02 October 2008

Easy Virtue (1928)

d. Alfred Hitchcock / UK / 89 mins.


Found by a court to be of "easy virtue" for marauding with a passionate artist instead of her drunken husband, Larita Filton (Isabel Jones) runs away from her past to the more open-minded coast of the Mediterranean in Alfred Hitchcock's Easy Virtue, an occasionally plodding silent drama that doesn't have much of a reason to stand out in his canon. When Larita marries a new beau, her groom's family is determined to figure out where they've seen her before. (Hint: Apparently petty marital disputes are reported in newspapers all across Europe, and Larita's socializing with the artist made front-page news in multiple languages.)

Noel Coward's script pokes holes in the stuffy standards of English society – a fact which must have made Hitchcock giggle with delight – but I wouldn't necessarily call the script, or the film, compellingly sharp. (Sample dialogue: "I'm certain she wants to conceal something from us!" the groom's mother says of his new bride. Another: "Now that you have quite exhausted your venom, I shall go to my room," the bride snaps.)

On a technical level, the film has noteworthy elements. The staging in the courtroom during the first twenty minutes is smooth and original (you can tell it was probably Hitchcock's favorite part of making the movie), and throughout the film there are evident signs of the director expanding on his already impressive knowledge of working a camera. (In one scene, the master shot begins with a tennis racket positioned in front of the lens, which pulls out to reveal an entire tennis court.) Hitchcock's sense of pacing has matured as well, and the swift and lively editing occasionally counteracts the sluggishness of the plot.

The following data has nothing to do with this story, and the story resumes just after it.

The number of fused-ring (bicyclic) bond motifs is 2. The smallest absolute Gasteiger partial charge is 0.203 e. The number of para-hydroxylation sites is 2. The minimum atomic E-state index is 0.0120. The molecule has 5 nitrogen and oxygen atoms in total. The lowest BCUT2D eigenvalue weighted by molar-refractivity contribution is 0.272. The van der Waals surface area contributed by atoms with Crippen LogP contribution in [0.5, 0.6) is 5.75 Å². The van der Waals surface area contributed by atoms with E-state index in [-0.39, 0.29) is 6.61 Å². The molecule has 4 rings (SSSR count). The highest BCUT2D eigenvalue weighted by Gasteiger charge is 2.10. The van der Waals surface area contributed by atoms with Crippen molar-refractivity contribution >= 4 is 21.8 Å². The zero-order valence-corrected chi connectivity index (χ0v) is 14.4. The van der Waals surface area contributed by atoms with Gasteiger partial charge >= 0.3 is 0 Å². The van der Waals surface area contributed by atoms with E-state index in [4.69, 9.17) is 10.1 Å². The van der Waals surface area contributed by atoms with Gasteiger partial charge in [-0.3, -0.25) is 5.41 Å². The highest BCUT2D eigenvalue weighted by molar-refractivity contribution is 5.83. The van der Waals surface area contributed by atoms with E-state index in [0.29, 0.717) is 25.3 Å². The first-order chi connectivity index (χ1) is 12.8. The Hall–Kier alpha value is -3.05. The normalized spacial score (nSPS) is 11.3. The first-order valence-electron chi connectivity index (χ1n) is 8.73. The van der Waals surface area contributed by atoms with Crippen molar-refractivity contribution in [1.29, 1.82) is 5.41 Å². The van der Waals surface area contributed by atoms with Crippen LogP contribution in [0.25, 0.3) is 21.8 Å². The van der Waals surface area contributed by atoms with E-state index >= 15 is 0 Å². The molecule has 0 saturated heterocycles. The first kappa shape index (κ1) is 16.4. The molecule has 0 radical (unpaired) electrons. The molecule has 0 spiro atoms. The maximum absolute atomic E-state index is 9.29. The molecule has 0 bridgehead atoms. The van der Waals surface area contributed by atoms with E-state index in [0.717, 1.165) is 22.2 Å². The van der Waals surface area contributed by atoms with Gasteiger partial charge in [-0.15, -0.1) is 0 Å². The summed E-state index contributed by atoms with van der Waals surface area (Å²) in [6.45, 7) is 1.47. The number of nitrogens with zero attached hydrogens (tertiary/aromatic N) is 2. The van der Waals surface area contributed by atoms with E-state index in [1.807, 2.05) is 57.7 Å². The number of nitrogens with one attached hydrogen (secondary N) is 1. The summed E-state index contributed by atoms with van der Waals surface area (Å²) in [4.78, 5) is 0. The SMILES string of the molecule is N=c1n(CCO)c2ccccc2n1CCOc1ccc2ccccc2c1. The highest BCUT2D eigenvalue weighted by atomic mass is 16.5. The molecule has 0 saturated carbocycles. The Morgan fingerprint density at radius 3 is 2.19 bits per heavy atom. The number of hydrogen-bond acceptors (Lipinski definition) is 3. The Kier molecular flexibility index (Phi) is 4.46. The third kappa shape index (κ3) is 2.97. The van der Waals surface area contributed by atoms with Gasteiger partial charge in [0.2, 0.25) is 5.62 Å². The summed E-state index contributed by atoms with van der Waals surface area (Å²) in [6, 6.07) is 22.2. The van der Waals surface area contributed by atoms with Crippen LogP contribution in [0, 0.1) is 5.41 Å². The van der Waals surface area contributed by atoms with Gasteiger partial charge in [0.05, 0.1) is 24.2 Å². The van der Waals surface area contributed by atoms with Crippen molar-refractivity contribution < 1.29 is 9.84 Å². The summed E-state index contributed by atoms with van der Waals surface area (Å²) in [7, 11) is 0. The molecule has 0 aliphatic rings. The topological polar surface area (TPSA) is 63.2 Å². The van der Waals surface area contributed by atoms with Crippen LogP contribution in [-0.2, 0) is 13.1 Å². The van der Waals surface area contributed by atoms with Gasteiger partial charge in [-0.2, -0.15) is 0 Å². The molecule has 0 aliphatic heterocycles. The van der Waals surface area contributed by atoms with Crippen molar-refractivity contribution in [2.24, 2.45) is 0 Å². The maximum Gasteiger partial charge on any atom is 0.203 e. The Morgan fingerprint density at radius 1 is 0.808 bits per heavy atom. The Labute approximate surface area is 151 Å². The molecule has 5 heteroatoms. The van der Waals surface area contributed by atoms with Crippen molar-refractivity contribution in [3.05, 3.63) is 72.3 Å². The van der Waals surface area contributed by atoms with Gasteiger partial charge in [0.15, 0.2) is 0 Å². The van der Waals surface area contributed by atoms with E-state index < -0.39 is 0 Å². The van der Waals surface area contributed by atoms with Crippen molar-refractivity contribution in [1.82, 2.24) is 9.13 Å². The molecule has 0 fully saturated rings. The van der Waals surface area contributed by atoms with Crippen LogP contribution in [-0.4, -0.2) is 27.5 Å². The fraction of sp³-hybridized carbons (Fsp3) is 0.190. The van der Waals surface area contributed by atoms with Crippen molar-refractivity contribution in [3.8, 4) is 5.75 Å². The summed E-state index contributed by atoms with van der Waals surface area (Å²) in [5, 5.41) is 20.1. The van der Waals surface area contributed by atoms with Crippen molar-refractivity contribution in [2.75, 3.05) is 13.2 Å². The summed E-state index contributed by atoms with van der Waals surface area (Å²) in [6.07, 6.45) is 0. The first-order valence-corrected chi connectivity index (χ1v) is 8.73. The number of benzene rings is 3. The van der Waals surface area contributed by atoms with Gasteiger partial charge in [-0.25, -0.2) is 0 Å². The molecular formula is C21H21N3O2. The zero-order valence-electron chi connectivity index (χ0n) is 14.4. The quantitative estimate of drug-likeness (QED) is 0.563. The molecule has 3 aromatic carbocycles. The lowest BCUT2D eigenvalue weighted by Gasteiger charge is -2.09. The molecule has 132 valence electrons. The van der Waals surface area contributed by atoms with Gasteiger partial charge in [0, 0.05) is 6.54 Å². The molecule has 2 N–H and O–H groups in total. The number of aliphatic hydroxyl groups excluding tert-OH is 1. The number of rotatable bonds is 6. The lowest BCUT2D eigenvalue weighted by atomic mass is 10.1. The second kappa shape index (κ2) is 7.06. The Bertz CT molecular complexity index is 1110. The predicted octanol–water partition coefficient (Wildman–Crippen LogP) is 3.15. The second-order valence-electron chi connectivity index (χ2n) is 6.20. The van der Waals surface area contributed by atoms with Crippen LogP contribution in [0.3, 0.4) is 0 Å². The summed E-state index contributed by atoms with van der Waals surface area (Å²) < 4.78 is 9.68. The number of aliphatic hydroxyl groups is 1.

With the exception of The Lodger, Hitchcock never made a silent film that was able to fuse a good story with his experimentation behind the camera. What's worse is that he had a horrible cinematic poker face; the filmmaking seems to soar when he's interested but becomes bogged down when he's not. Easy Virtue is fairly indicative of a typical Hitchcock silent picture: never particularly compelling, but stylistically difficult to ignore.

3 comments:

MovieMan0283 02 October, 2008  

I'm really enjoying these posts - keep it up! Just so you know, I put up my write-up for Saboteur (and gave you a shout-out).

Looking forward to the next entry...

darkcitydame4e 02 October, 2008  

T.S. said, "DarkCity - As I do it? Wow, what an undertaking! That'll be a great month of movie watching."
T.S.,
Now, I get it!...I just left a comment about the film "The Ring" and "lo and behold," I look up and you have posted AH's 1927 film "Easy Virtue" Who knows? you may post another film before
midnight!

Sam Juliano,  10 October, 2008  

Yes the pacing was interesting and yes that courtroom scene was imaginitely shot, and yes, this is better than most of the others of this period. Excellent review.

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